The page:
• Socrates: Platonic Political Ideal

    Author(s):
    Christopher Long (see profile)
    Date:
    2017
    Group(s):
    Philosophy
    Subject(s):
    Philosophy
    Item Type:
    Article
    Tag(s):
    Ancient Philosophy, Plato, Socrates
    Permanent URL:
    http://dx.doi.org/10.17613/M6M916
    Abstract:
    This essay articulates the differences and suggests the similarities between the practices of Socratic political speaking and those of Platonic political writing. The essay delineates Socratic speaking and Platonic writing as both erotically oriented toward ideals capable of transforming the lives of individuals and their relationships with one another. Besides it shows that in the Protagoras the practices of Socratic political speaking are concerned less with Protagoras than with the individual young man, Hippocrates. In the Phaedo, this ideal of a Socrates is amplified in such a way that Platonic writing itself emerges as capable of doing with readers what Socratic speaking did with those he encountered. Socrates is the Platonic political ideal. The result is a picture of the transformative political power of Socratic speaking and Platonic writing both.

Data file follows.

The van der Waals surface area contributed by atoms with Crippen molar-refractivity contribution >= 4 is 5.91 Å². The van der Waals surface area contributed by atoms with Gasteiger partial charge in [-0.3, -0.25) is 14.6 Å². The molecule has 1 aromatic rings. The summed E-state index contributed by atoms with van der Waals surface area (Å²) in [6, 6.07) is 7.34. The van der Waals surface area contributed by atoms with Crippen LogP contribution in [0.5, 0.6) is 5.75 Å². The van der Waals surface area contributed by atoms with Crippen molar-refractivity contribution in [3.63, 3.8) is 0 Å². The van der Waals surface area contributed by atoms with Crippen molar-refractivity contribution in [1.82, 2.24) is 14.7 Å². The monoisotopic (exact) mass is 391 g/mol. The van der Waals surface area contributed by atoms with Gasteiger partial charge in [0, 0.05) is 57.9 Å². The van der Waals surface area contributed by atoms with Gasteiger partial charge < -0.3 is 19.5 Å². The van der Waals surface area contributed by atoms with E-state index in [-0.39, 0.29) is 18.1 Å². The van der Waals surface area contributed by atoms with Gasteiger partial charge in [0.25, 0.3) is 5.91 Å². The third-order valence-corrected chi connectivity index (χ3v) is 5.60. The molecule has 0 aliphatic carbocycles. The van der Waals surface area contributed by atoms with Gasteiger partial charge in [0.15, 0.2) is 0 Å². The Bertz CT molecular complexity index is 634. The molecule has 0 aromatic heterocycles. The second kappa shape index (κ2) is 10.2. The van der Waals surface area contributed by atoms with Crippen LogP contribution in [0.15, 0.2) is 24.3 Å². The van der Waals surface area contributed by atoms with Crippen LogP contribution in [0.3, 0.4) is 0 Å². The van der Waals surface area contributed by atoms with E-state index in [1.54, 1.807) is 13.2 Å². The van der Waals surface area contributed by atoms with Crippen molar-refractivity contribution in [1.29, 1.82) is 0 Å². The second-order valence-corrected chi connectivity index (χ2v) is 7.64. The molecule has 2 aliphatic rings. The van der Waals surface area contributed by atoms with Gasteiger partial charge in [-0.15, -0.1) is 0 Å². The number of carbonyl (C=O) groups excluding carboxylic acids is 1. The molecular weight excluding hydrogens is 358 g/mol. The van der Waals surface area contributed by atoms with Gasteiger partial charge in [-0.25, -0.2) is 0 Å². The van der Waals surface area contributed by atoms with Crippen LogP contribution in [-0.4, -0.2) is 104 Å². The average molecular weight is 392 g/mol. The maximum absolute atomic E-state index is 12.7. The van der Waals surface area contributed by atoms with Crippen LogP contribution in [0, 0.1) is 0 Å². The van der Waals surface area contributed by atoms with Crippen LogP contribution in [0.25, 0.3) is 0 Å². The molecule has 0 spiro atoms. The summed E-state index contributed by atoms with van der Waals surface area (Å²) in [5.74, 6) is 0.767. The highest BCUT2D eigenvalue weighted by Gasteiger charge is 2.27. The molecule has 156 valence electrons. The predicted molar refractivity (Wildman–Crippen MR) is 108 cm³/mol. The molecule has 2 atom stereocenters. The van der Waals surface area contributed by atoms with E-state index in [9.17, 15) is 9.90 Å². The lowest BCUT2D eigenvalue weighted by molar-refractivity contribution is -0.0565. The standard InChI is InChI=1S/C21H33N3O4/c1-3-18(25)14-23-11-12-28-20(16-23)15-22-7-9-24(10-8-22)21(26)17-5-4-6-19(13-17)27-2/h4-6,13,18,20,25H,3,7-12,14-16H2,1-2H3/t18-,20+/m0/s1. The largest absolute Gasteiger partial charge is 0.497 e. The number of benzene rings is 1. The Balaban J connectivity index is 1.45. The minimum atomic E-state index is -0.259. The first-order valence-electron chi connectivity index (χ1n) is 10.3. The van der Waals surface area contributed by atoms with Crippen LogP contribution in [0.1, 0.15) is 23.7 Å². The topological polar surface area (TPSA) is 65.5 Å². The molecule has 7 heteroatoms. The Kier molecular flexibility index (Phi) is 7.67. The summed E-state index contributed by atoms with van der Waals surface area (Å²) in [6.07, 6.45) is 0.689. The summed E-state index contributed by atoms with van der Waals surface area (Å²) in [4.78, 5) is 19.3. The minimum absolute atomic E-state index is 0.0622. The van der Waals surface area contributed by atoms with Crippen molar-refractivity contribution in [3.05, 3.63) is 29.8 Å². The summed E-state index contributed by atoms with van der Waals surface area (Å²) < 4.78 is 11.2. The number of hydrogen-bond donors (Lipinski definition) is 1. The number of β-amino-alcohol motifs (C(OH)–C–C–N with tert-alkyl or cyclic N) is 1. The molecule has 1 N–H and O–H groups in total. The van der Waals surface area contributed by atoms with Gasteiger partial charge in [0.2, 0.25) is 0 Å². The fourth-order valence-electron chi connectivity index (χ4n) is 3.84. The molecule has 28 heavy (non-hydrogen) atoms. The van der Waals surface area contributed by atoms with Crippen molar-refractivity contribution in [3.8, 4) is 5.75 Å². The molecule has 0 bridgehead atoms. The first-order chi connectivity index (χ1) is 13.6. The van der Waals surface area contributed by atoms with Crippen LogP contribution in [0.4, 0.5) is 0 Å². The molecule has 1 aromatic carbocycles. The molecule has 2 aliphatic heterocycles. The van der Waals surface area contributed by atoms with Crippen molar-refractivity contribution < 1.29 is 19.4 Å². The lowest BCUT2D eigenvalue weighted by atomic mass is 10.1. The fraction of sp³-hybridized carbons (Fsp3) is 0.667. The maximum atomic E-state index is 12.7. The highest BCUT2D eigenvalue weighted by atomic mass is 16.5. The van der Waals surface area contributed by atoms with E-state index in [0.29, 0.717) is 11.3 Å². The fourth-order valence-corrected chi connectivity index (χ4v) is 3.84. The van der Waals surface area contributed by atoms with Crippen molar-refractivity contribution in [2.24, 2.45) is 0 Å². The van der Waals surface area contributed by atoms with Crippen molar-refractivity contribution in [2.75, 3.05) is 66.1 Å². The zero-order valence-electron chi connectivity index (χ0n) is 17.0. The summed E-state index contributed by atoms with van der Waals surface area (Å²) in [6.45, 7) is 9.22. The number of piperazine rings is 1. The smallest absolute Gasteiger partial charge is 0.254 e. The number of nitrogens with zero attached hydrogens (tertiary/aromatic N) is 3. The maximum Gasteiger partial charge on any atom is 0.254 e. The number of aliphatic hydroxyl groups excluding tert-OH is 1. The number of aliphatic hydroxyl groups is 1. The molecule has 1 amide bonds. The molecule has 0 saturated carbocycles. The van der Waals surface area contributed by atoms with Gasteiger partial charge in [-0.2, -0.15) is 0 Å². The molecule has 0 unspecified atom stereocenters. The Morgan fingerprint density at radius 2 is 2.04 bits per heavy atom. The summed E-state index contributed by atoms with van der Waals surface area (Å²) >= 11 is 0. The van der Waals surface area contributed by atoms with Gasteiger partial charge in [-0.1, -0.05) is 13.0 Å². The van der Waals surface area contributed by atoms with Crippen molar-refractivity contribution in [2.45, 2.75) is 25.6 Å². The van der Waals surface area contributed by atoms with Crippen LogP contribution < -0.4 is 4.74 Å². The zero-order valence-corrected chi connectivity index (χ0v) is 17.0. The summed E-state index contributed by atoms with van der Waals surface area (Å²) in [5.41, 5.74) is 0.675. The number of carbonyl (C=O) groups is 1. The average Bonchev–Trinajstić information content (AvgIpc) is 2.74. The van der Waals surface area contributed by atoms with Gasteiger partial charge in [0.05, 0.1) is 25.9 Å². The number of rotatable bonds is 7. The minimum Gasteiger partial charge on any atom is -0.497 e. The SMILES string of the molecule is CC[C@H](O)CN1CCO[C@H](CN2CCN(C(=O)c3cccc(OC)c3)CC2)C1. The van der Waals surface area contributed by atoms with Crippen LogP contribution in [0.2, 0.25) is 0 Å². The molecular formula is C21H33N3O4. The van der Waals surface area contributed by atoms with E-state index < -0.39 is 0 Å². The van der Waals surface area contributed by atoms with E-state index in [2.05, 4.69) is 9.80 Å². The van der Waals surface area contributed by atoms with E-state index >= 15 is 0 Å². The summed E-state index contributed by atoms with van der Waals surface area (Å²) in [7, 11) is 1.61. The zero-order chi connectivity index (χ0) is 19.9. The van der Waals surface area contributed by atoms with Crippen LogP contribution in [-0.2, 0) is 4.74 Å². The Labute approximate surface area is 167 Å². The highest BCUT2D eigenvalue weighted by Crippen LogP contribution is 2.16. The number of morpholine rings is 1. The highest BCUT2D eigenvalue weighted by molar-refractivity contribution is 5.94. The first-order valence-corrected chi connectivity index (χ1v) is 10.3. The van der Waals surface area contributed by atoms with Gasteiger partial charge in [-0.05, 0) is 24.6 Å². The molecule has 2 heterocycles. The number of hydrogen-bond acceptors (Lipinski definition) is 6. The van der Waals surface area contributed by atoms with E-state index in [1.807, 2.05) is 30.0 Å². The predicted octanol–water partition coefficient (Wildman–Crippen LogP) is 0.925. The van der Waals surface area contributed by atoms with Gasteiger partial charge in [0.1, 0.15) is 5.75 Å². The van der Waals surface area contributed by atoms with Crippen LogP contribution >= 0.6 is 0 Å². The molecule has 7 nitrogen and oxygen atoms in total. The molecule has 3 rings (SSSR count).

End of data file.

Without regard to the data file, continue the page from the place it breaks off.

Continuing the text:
Metadata:
    Published as:
    Journal Article
    Journal:
    Ideas y Valores
    Volume:
    LXI
    Issue:
    149
    Start Page:
    11
    End Page:
    49
    Status:
    Published
    Last Updated:
    6 months ago
    License:
    Attribution-NonCommercial-ShareAlike

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